True to the roots of the series, overheating your mech in MechAssault is always a constant concern. Previous games to tackle the MechWarrior license have all tried to deal with heat distribution in different ways. The theory, however, is always the same: Firing weapons and using your jump jets generates heat, which you must allow to dissipate. Sure, you have unlimited ammo for all your basic weapons, but if you lay into the fire button and never let go, you'll generate so much heat that you'll eventually overheat your mech, which prevents you from firing until your mech's temperature drops back below a certain level. This adds some strategy to the gameplay without bogging it down, and it keeps confrontations from constantly boiling down into an exercise in circle-strafing.

Spectacular visuals and great sound help maintain the game's intensity for as long as you play.

Forty-foot-tall robots aren't exactly the fastest things in the world, so dodging fire is a bit more difficult than it is in your average multiplayer shooter. Ducking behind cover--which is plentiful thanks to the game's many city-based environments--is the number-one way to avoid damage, but skillfully timed jump-jet boosts and direction changes can also be used to dodge incoming homing-rocket and PPC attacks.

MechAssault definitely has the outstanding look that you'd expect from an Xbox-exclusive title. The environments look fantastic, the mechs all look and move extremely well, and the game sports some really great textures. The levels are filled with buildings that break apart in a spectacular fashion when you pump rockets into them, and the explosions are second to none. Even the small humanoids in power armor suits turn into satisfying puffs of fire when destroyed. Windowed buildings explode into a shower of glass when hit, and the game's light vehicles also explode spectacularly. But the best explosions come from the mechs themselves. When defeated, mechs go critical, falling over and detonating in a white-hot blast followed by a shockwave and a messy, smoke-filled fire cloud.

The game also has a lot of great little touches. You'll see the different mechs noticeably deteriorate in combat, emitting smoke after taking a few hits, sparking at moderate damage, and practically bursting apart at the seams when near defeat. The only weird graphical thing the game has going on is the fact that its sense of scale doesn't seem quite right, as the mechs seem to move a bit too nimbly. While you're supposed to be cruising around the levels in a 40-foot-tall walking tank, the mechs look more like miniature models walking around a world filled with tiny buildings. The buildings general lack of definition also lends to the game's odd sense of scale.

MechAssault is one of the most accessible MechWarrior games ever, and it's also one of the best.

MechAssault has loud, bass-heavy sound effects to match its wartime graphics. All the weapon fire sounds fantastic, and the amazing explosions are synched up to some really great-sounding audio. Like the rest of the Xbox lineup, MechAssault has Dolby Digital support, and the game uses this support better than most Xbox games. The game's interactive soundtrack is a helpful in-game tool. The music is fairly subtle throughout most of the game, but whenever there's another enemy mech in the area, the soundtrack picks up and starts to rock. The heightened rock soundtrack really adds to the game's intensity, and it lets you know when to expect contact with the game's tougher campaign-mode foes.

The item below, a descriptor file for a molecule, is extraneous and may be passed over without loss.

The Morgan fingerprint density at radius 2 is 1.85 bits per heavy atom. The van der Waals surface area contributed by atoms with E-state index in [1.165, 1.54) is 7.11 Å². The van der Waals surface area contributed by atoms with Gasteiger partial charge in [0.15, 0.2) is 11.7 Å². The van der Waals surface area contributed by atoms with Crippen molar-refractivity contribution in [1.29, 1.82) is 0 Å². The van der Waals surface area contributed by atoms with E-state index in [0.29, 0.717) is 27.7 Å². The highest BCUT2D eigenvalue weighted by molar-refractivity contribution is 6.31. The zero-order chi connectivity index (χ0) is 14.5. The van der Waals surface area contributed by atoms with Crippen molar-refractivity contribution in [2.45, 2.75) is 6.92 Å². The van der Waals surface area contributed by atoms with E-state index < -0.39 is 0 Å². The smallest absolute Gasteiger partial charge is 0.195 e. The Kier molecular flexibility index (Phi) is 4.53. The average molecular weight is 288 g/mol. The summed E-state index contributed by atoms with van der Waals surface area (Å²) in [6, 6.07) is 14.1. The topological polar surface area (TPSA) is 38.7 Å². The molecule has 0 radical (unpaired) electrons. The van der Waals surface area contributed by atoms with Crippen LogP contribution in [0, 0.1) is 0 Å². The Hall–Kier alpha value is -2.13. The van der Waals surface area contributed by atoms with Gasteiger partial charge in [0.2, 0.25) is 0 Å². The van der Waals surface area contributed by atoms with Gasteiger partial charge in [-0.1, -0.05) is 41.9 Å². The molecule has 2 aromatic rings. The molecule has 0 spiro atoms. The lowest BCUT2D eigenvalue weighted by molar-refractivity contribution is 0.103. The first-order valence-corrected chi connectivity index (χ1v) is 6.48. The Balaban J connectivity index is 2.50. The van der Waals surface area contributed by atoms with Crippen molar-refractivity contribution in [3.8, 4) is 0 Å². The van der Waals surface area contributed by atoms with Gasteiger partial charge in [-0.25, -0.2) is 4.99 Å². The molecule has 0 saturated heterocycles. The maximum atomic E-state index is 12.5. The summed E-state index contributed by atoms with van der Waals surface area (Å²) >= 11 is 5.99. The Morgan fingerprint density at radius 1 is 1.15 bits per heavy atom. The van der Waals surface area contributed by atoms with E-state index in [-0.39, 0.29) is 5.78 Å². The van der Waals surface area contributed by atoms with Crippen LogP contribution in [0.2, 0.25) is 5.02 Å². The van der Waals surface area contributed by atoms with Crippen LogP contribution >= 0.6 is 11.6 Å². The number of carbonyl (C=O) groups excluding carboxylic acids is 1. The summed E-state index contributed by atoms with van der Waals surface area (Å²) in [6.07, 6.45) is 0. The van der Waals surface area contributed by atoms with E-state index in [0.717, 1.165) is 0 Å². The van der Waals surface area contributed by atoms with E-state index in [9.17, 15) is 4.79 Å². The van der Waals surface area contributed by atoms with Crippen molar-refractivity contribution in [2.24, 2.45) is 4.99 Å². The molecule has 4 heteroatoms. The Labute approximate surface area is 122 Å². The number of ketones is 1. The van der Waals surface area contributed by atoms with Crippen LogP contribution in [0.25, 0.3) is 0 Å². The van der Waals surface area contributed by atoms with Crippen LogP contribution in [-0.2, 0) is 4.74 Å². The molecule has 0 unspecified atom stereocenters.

MechAssault isn't an overly complicated game, and this makes it a perfect choice for the Xbox Live launch. Once you get used to the game's pacing, it's easy to get good at controlling your mech, which is, of course, invaluable when you're playing online against other experienced players. The well-done campaign mode, the terrific presentation, and the variety of online modes all combine to make a truly superb final product. If you're going to buy one game with your Xbox Live starter kit, MechAssault is the one to get.

The Good
N/A
The Bad
9
Superb
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About the Author

/ Editor-in-chief, Giant Bomb

Jeff Gerstmann has been professionally covering the video game industry since 1994.

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MechAssault More Info

First Release on Nov 11, 2002
  • Gizmondo
  • Xbox
If you're going to buy one game with your Xbox Live starter kit, MechAssault is the one to get.
8.4
Average User RatingOut of 3275 User Ratings
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Developed by:
Microsoft Game Studios, Day 1 Studios
Published by:
Microsoft Game Studios
Genres:
Simulation
Content is generally suitable for ages 13 and up. May contain violence, suggestive themes, crude humor, minimal blood, simulated gambling and/or infrequent use of strong language.
Teen
All Platforms
Blood, Violence